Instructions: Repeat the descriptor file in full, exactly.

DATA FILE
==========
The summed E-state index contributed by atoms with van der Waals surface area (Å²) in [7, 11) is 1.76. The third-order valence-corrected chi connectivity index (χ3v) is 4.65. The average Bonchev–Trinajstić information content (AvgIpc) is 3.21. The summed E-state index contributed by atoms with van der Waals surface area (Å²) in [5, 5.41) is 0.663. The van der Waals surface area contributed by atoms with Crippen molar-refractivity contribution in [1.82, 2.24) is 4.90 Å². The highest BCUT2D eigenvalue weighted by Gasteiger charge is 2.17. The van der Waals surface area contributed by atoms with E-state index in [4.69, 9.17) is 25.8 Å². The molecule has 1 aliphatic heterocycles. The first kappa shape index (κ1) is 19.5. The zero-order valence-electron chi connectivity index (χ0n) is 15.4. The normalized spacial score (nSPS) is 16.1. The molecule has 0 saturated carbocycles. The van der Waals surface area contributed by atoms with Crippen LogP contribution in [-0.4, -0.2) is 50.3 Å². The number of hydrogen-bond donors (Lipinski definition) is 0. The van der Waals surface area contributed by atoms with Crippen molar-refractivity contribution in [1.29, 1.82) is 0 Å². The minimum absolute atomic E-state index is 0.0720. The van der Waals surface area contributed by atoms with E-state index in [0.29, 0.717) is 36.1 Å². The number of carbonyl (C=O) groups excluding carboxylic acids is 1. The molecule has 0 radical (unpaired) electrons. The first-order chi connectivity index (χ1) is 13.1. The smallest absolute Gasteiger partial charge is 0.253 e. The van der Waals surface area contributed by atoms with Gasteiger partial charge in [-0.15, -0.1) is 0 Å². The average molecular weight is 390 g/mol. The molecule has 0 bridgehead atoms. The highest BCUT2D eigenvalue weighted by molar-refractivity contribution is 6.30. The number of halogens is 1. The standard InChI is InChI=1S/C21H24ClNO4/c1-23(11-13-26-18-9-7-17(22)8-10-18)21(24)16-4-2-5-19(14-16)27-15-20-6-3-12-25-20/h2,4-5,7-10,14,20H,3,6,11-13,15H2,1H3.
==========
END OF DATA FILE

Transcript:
The summed E-state index contributed by atoms with van der Waals surface area (Å²) in [7, 11) is 1.76. The third-order valence-corrected chi connectivity index (χ3v) is 4.65. The average Bonchev–Trinajstić information content (AvgIpc) is 3.21. The summed E-state index contributed by atoms with van der Waals surface area (Å²) in [5, 5.41) is 0.663. The van der Waals surface area contributed by atoms with Crippen molar-refractivity contribution in [1.82, 2.24) is 4.90 Å². The highest BCUT2D eigenvalue weighted by Gasteiger charge is 2.17. The van der Waals surface area contributed by atoms with E-state index in [4.69, 9.17) is 25.8 Å². The molecule has 1 aliphatic heterocycles. The first kappa shape index (κ1) is 19.5. The zero-order valence-electron chi connectivity index (χ0n) is 15.4. The normalized spacial score (nSPS) is 16.1. The molecule has 0 saturated carbocycles. The van der Waals surface area contributed by atoms with Crippen LogP contribution in [-0.4, -0.2) is 50.3 Å². The number of hydrogen-bond donors (Lipinski definition) is 0. The van der Waals surface area contributed by atoms with Crippen molar-refractivity contribution in [1.29, 1.82) is 0 Å². The minimum absolute atomic E-state index is 0.0720. The van der Waals surface area contributed by atoms with E-state index in [0.29, 0.717) is 36.1 Å². The number of carbonyl (C=O) groups excluding carboxylic acids is 1. The molecule has 0 radical (unpaired) electrons. The first-order chi connectivity index (χ1) is 13.1. The smallest absolute Gasteiger partial charge is 0.253 e. The van der Waals surface area contributed by atoms with Gasteiger partial charge in [-0.15, -0.1) is 0 Å². The average molecular weight is 390 g/mol. The molecule has 0 bridgehead atoms. The highest BCUT2D eigenvalue weighted by molar-refractivity contribution is 6.30. The number of halogens is 1. The standard InChI is InChI=1S/C21H24ClNO4/c1-23(11-13-26-18-9-7-17(22)8-10-18)21(24)16-4-2-5-19(14-16)27-15-20-6-3-12-25-20/h2,4-5,7-10,14,20H,3,6,11-13,15H2,1H3.